Maud Lewis house face on
Maud Lewis house side viewMaud Lewis house insideMaud Lewis house panorama

Maud Lewis Gallery

Monday, 1 June 1998 to Wednesday, 1 January 3000

The Gallery will be making improvements to the Scotiabank Maud Lewis Gallery with the addition of new works and details about the life and work of this beloved folk artist. The Maud Lewis Gallery will be closed July 11-29, 2022. During this time the Gallery will be showcasing a special video experience exploring Maud’s life and work in the Windsor Foundation Lecture Theatre. We apologize for any inconvenience and hope to welcome you to the new Maud Lewis experience in the coming weeks.


After the death of Maud Lewis in 1970, and subsequently of her husband, Everett Lewis, in 1979, their lovingly painted home began to deteriorate. In reaction, a group of concerned citizens from the Digby area started the Maud Lewis Painted House Society; their only goal was to save this valued landmark.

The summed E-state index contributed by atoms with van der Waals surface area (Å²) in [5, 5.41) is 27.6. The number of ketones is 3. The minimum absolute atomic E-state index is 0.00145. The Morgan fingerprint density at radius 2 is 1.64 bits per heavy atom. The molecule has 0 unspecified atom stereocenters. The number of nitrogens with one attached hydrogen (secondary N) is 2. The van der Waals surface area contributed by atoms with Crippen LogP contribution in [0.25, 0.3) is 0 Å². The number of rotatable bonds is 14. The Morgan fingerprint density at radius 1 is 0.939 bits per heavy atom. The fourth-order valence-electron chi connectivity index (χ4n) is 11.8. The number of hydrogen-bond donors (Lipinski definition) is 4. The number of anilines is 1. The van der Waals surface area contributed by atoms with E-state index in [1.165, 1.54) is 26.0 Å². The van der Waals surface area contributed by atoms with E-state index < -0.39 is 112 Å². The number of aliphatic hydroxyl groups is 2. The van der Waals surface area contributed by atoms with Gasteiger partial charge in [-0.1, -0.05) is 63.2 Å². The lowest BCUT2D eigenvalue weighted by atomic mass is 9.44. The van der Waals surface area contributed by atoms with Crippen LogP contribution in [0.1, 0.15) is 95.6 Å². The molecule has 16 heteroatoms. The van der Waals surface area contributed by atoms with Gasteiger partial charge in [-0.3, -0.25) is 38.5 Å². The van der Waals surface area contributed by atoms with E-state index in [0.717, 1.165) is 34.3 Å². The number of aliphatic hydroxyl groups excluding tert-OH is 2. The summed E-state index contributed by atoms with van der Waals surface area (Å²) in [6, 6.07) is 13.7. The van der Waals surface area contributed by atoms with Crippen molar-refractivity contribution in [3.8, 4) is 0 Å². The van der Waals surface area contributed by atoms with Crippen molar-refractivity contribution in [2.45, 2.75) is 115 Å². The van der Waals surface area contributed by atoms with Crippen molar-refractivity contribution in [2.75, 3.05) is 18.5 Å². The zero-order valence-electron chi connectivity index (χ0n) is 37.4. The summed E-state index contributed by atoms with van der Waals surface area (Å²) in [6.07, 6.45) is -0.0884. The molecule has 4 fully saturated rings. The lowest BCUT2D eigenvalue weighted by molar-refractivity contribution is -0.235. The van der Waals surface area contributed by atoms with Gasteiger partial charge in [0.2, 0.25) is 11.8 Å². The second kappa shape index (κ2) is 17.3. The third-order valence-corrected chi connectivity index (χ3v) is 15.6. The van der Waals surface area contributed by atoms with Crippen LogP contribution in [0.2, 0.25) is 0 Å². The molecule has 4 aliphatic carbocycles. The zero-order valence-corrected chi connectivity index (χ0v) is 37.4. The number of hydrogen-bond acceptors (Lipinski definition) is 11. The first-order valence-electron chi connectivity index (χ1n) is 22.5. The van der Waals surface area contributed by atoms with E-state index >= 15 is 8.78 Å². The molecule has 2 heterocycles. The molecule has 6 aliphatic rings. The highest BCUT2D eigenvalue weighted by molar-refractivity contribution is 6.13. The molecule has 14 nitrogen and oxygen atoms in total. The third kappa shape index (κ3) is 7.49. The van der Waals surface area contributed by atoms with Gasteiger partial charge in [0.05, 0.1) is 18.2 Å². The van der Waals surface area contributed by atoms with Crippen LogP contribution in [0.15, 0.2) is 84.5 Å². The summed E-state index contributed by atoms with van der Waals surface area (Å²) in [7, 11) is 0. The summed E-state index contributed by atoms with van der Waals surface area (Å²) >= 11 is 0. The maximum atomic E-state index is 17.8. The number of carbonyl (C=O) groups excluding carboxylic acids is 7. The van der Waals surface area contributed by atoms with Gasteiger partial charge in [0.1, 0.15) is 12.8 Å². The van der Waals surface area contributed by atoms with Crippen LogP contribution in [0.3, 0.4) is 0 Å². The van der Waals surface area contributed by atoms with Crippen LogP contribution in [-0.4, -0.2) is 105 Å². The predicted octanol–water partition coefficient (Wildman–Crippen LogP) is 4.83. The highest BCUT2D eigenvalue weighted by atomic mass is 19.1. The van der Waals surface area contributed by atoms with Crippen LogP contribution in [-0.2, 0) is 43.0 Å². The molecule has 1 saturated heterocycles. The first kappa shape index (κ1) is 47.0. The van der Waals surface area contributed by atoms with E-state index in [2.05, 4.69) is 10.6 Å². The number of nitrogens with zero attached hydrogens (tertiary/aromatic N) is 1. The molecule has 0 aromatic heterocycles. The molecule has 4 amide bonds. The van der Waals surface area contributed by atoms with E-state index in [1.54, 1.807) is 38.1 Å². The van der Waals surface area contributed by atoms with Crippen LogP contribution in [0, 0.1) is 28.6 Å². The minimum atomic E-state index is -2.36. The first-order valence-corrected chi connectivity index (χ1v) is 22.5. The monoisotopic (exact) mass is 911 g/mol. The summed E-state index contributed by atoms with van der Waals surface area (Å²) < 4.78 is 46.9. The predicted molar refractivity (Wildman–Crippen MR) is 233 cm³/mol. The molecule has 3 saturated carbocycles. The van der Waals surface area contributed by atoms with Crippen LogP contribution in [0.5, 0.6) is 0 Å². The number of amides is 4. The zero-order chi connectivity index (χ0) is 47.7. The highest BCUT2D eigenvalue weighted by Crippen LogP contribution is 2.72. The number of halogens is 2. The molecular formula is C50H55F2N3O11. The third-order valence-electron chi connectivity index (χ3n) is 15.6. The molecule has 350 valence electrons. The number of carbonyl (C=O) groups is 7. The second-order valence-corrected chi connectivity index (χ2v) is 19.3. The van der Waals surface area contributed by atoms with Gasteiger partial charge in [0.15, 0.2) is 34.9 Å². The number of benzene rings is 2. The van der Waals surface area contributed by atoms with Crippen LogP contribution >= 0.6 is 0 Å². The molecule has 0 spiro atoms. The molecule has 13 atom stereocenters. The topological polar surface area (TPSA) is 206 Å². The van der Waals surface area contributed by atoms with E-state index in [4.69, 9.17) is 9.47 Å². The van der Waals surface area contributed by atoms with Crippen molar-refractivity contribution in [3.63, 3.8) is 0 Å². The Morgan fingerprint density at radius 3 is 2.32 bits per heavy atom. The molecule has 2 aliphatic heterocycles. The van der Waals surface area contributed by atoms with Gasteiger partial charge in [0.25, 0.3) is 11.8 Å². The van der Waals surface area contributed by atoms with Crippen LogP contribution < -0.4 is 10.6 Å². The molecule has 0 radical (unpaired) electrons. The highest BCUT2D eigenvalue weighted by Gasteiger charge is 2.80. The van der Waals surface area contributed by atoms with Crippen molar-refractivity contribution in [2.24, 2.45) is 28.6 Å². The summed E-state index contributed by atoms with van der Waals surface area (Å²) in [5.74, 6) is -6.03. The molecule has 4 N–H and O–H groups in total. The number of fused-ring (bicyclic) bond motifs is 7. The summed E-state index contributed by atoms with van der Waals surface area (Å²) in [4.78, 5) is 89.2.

After a number of years of fundraising, the society realized that the project was going to take more resources than they could gather. In 1984, the house was sold to the Province of Nova Scotia and turned over to the care of Art Gallery of Nova Scotia.

In 1996, with funds from the federal Department of Canadian Heritage and from private individuals, the processes of conservation and restoration began. The final, fully restored house is on permanent display in Halifax at the Art Gallery of Nova Scotia.

About Maud Lewis


Virtual Tour:


In April 2017, Mongrel Media released Maudie in theatres across Canada.

Academy Award® nominees Sally Hawkins (Happy-Go-Lucky, Blue Jasmine) and Ethan Hawke star in the true story of Maud Lewis, who overcame the physical challenge of juvenile rheumatoid arthritis to become one of Canada’s premier folk artists. (Mongrel Media)